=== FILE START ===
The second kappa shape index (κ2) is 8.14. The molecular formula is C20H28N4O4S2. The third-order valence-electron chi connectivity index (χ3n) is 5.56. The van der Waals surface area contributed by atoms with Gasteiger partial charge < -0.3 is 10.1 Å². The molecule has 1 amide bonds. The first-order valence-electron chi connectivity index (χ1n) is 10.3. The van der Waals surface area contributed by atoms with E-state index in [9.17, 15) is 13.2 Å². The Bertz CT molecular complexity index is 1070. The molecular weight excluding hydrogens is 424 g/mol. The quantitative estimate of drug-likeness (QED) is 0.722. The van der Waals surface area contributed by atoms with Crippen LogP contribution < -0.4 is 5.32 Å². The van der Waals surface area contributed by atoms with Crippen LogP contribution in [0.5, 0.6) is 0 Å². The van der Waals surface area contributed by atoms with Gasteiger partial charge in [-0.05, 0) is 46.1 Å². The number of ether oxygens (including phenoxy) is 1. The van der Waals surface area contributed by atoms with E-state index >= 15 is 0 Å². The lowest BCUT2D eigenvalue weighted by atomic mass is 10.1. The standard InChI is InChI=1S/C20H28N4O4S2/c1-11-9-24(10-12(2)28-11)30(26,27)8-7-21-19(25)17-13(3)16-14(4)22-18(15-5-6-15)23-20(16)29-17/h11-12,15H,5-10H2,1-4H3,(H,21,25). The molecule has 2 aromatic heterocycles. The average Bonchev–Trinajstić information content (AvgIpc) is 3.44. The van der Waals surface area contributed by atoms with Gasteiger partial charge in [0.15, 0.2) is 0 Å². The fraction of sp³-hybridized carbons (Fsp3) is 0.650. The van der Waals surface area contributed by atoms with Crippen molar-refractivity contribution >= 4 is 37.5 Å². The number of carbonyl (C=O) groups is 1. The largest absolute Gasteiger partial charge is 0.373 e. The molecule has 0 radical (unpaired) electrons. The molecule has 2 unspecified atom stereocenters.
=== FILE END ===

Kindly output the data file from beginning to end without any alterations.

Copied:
The second kappa shape index (κ2) is 8.14. The molecular formula is C20H28N4O4S2. The third-order valence-electron chi connectivity index (χ3n) is 5.56. The van der Waals surface area contributed by atoms with Gasteiger partial charge < -0.3 is 10.1 Å². The molecule has 1 amide bonds. The first-order valence-electron chi connectivity index (χ1n) is 10.3. The van der Waals surface area contributed by atoms with E-state index in [9.17, 15) is 13.2 Å². The Bertz CT molecular complexity index is 1070. The molecular weight excluding hydrogens is 424 g/mol. The quantitative estimate of drug-likeness (QED) is 0.722. The van der Waals surface area contributed by atoms with Crippen LogP contribution < -0.4 is 5.32 Å². The van der Waals surface area contributed by atoms with Crippen LogP contribution in [0.5, 0.6) is 0 Å². The van der Waals surface area contributed by atoms with Gasteiger partial charge in [-0.05, 0) is 46.1 Å². The number of ether oxygens (including phenoxy) is 1. The van der Waals surface area contributed by atoms with E-state index >= 15 is 0 Å². The lowest BCUT2D eigenvalue weighted by atomic mass is 10.1. The standard InChI is InChI=1S/C20H28N4O4S2/c1-11-9-24(10-12(2)28-11)30(26,27)8-7-21-19(25)17-13(3)16-14(4)22-18(15-5-6-15)23-20(16)29-17/h11-12,15H,5-10H2,1-4H3,(H,21,25). The molecule has 2 aromatic heterocycles. The average Bonchev–Trinajstić information content (AvgIpc) is 3.44. The van der Waals surface area contributed by atoms with Gasteiger partial charge in [0.15, 0.2) is 0 Å². The fraction of sp³-hybridized carbons (Fsp3) is 0.650. The van der Waals surface area contributed by atoms with Crippen molar-refractivity contribution >= 4 is 37.5 Å². The number of carbonyl (C=O) groups is 1. The largest absolute Gasteiger partial charge is 0.373 e. The molecule has 0 radical (unpaired) electrons. The molecule has 2 unspecified atom stereocenters.